Not so long ago, I was wandering around Wyoming and happened upon a scene that looked familiar to me. Soon I realized that I had randomly come across the exact same school bus pictured in Alec Soth’s Broken Manual.
Naturally, I stopped to check it out. The horse in Alec’s photo wasn’t around, but its shit was there and still fresh, so I imagined the owner out riding the plain. I knocked on the bus door and there was no answer of course, but I peeked inside and saw that the bus had been pretty well converted for living – a stove and kitchen supplies, curtains hung, bedroom in the back, drawers, and so on. Behind the bus I found a bunch of broken glass, piles of beer cans, a fire pit, and some old barrels full of gunshot holes.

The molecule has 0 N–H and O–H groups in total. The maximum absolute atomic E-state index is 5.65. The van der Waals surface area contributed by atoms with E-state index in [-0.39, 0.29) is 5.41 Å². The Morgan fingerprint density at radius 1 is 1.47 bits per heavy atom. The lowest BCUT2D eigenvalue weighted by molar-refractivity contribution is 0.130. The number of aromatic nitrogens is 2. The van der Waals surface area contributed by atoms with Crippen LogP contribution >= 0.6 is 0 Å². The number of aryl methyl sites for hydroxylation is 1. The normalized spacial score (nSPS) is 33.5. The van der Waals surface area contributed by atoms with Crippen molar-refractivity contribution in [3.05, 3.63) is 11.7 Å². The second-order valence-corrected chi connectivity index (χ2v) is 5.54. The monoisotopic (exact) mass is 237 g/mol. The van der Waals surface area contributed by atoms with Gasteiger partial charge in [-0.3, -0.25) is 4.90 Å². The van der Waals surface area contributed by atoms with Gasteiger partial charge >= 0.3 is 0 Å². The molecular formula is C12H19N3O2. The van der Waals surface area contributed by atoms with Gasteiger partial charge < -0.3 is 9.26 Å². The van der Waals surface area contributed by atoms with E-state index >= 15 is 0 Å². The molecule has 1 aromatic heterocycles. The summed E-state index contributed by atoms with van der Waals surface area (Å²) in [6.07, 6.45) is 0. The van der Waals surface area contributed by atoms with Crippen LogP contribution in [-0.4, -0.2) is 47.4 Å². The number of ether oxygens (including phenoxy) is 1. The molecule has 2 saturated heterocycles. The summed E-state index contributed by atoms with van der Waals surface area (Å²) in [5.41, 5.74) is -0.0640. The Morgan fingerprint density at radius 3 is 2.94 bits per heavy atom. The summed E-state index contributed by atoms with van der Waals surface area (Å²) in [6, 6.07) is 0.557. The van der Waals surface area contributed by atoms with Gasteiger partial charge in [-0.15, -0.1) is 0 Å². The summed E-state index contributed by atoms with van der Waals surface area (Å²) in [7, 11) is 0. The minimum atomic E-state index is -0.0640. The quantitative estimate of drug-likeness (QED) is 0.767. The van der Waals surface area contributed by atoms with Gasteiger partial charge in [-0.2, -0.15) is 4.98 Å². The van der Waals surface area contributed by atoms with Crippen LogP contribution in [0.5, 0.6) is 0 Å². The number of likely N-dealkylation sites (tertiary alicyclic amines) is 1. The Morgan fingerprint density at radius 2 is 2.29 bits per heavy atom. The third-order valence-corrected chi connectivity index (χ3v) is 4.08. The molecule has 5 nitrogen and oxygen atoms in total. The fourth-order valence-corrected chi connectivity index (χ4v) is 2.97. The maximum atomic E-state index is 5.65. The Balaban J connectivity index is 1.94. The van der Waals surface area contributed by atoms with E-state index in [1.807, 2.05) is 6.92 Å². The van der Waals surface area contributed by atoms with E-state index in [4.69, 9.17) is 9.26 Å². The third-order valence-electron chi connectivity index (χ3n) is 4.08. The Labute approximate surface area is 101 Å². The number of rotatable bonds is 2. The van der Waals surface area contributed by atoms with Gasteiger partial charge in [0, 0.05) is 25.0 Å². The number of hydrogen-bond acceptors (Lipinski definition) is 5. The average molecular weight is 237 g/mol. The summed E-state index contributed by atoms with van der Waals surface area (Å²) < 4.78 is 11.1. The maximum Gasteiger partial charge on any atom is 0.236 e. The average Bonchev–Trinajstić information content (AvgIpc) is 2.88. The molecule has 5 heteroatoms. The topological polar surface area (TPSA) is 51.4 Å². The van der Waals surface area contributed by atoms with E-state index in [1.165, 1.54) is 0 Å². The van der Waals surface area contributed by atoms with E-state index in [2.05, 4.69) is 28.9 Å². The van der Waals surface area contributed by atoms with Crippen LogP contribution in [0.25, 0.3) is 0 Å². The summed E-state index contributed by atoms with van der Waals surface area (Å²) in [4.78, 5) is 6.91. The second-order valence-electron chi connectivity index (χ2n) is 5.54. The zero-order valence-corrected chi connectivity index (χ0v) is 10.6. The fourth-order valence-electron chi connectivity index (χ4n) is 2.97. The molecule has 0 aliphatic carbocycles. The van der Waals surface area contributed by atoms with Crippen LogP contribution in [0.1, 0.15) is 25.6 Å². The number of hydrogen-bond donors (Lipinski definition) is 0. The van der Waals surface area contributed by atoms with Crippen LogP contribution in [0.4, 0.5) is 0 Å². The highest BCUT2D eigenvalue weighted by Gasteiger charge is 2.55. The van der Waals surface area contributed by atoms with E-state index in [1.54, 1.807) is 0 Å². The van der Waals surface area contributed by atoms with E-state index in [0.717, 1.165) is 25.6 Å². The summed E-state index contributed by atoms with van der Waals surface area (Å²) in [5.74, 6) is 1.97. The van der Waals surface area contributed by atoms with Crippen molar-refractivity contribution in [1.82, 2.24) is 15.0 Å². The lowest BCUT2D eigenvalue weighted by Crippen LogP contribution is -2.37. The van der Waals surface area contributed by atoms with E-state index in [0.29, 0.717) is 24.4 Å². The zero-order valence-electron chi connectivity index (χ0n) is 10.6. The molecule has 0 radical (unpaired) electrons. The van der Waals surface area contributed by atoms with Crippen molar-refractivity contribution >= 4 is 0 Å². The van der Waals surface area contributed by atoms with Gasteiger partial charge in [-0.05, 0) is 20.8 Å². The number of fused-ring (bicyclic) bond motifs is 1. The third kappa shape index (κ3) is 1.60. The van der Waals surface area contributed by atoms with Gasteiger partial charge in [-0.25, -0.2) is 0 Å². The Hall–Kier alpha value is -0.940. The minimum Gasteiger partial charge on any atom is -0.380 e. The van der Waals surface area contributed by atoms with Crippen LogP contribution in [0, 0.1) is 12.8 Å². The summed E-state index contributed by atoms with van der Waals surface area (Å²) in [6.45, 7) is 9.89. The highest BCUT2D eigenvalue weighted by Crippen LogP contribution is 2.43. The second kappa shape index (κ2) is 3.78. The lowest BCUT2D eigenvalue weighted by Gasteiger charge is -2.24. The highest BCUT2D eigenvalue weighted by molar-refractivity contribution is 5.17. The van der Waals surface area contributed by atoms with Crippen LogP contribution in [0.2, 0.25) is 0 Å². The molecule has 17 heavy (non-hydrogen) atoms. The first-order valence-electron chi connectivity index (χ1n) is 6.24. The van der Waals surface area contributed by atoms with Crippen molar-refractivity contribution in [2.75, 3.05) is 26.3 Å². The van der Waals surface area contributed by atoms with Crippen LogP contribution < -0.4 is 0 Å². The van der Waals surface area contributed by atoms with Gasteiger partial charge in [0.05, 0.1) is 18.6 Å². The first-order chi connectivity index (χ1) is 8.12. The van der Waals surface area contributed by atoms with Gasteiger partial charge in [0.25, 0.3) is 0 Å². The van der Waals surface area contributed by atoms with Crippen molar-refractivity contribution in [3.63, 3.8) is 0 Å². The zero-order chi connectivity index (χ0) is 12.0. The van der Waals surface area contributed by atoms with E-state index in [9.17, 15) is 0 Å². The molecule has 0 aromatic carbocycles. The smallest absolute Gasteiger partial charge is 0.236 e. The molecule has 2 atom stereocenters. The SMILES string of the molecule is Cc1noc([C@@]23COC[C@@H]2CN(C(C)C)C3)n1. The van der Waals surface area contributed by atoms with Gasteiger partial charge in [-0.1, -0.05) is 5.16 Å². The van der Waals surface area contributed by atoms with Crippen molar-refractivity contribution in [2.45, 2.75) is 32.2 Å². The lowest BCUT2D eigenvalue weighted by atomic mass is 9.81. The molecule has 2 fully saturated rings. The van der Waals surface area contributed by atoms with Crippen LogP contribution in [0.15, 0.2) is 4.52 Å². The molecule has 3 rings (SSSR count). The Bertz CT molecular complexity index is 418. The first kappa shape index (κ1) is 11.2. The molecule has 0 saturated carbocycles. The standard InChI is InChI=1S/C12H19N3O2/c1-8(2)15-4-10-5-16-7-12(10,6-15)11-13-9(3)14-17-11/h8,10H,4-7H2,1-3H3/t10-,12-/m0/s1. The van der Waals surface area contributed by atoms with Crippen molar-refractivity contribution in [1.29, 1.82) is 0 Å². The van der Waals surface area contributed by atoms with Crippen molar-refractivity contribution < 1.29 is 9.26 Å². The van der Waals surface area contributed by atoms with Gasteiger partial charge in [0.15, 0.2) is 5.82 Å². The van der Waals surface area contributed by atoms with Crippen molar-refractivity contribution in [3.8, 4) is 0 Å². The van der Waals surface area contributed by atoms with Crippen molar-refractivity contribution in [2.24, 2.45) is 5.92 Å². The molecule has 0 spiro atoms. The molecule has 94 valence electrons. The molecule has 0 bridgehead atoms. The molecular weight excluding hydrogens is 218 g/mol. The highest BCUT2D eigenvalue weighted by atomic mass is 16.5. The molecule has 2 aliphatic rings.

By poking around this estate, I was in a sense stepping into a photo and exploring it, something I tend to want to do when looking at good photography. Often I wonder what’s beyond the edges of the frame, what’s behind and beside the photographer that viewers don’t see, what half-truths are being told, etc. In this case, there was just a desolate highway and a lot of nothing. The setting was almost eerie, and it was kind of impressive how well the real-life mood of the location fit Broken Manual’s narrative.
I think this is a pretty uncommon occurrence. I’d bet that more often than not, Alec probably bends reality to fit the fiction he wants to create. I’ve been to other sites of well-known photographs and movies and have been disappointed. Anyway, I thought it’d be cool to share my thoughts and iPhone pic, seen second after Alec’s exquisite 8x10 shot.